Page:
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Josip Palada (Serbian Cyrillic: Јосип Палада, pronounced [jǒsip palǎːda];[1][2] 5 February 1912 – 4 May 1994) was a Yugoslav tennis player of Croatian ethnicity.

Josip Palada
Punčec i Palada.jpg
Palada (right) reading newspapers together with Franjo Punčec
Country (sports) Yugoslavia
Born(1912-02-05)5 February 1912
Zagreb, Austria-Hungary
Died4 May 1994(1994-05-04) (aged 82)
Zagreb, Croatia
Turned pro1933 (amateur tour)
Retired1956
PlaysLeft-handed
Singles
Grand Slam Singles results
French OpenSF (1938)
Wimbledon4R (1935)
US Open2R (1939)
Doubles
Grand Slam Doubles results
WimbledonSF (1938, 1946)
Mixed doubles
Grand Slam Mixed Doubles results
Wimbledon3R (1935, 1937)

Contents

Early life and familyEdit

Palada was born in Zagreb and started to play tennis at the age of fifteen on the courts of the Neurological Clinic of the Faculty of Medicine in Zagreb. He was hired as a ball boy by the doctors of the clinic. His talent was discovered by doctor of rheumatology Drago Čop, later a Davis Cup captain and president of the Yugoslav Tennis Association. Palada began practising with "Star" racquets on a daily basis. He was a self-taught player and trained by playing squash alone.[3] He made his first international appearance at a Budapest-Zagreb inter-club match.[4] He began working as a state official in the meantime.[5]

Tennis careerEdit

Palada debuted in the Kingdom of Yugoslavia Davis Cup team in 1933.[4] The team's first big tour was a visit to India in the winter of 1934. Palada won tournaments in Bombay, Calcutta, and Allahabad; in the latter final he defeated Franjo Punčec and won the championship of India.[4] In 1937 Palada traveled to South Africa, where he became the champion of the South African international tournament. He became a worldwide sensation in 1938, visiting and winning in various continents such as the Irish Open, where he partnered with George Lyttleton-Rogers in the men's doubles, and the Scandinavia covered courts championship in Helsinki, teaming with Punčec. He even competed in Buenos Aires, in the championships of South America, and was runner-up, losing the final to Punčec.[6] At the 1938 French championships, Palada beat Ladislav Hecht and Christian Boussus before losing in the semi finals to Don Budge.[7] In 1940 Palada won, among many championships, the National Championship of Denmark in Copenhagen. The Nazi invasion of Yugoslavia caught Punčec and Palada by surprise while they were playing in the French Riviera.[8]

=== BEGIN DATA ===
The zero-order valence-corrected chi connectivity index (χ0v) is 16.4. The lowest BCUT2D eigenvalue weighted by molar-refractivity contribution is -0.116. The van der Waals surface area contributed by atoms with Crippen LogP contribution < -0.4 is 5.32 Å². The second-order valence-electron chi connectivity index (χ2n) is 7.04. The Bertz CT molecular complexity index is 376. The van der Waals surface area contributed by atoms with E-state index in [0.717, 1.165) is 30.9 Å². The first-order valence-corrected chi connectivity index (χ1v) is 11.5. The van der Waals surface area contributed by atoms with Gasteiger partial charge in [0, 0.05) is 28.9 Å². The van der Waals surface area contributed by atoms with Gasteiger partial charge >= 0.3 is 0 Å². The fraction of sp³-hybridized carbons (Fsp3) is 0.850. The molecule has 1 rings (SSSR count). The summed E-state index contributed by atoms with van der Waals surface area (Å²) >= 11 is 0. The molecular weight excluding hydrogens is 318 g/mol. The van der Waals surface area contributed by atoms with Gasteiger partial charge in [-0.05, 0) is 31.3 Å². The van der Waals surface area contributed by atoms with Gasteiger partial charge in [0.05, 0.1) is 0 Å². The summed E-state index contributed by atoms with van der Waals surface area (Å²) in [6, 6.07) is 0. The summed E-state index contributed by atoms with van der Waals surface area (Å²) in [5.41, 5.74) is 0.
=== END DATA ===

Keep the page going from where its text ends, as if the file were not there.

Palada continued with good results in tournaments. He defeated many renowned players such as Giovanni Cucelli, Torsten Johansson, Philippe Washer, Wladyslaw Skonecki, Lennart Bergelin, Billy Knight, and Jean Borotra. His roll of honour included trophies from Ostende, Saarbrücken, Lübeck, Dijon, and several others with partner Dragutin Mitić in international doubles tournaments. At the end of his successful career, Palada twice won the Yugoslavian title (1952, 1955), despite being over forty years of age. He retired from tennis in 1956 at the age of 44.[9]

Palada went on to a successful career as coach and teacher, transferring his rich experience to younger generations. He was later appointed the official selector and captain and trainer of the Davis Cup team of his country. Under his leadership, the team achieved significant success in 1963 by winning the King's Cup.[9]

FootnotesEdit

  1. ^ "Jòsip". Hrvatski jezični portal (in Serbo-Croatian). Retrieved 2018-03-17. Jòsip
  2. ^ "paláda". Hrvatski jezični portal (in Serbo-Croatian). Retrieved 2018-03-17. Paláda
  3. ^ Šoškić 2012, p. 273.
  4. ^ a b c Šoškić 2012, p. 274.
  5. ^ die-maus-bremen.de website.
  6. ^ Šoškić 2012, p. 275.
  7. ^ "French Open 1938". www.tennis.co.nf.
  8. ^ Šoškić 2012, p. 276.
  9. ^ a b Šoškić 2012, p. 279.

Works citedEdit

PrimaryEdit

SecondaryEdit

  • "Norddeutscher Lloyd passenger list". die-maus-bremen.de (in German). Bremen, Germany: Chamber of Commerce and the State Archive of Bremen. 11 August 1939. Retrieved 28 December 2013.

External linksEdit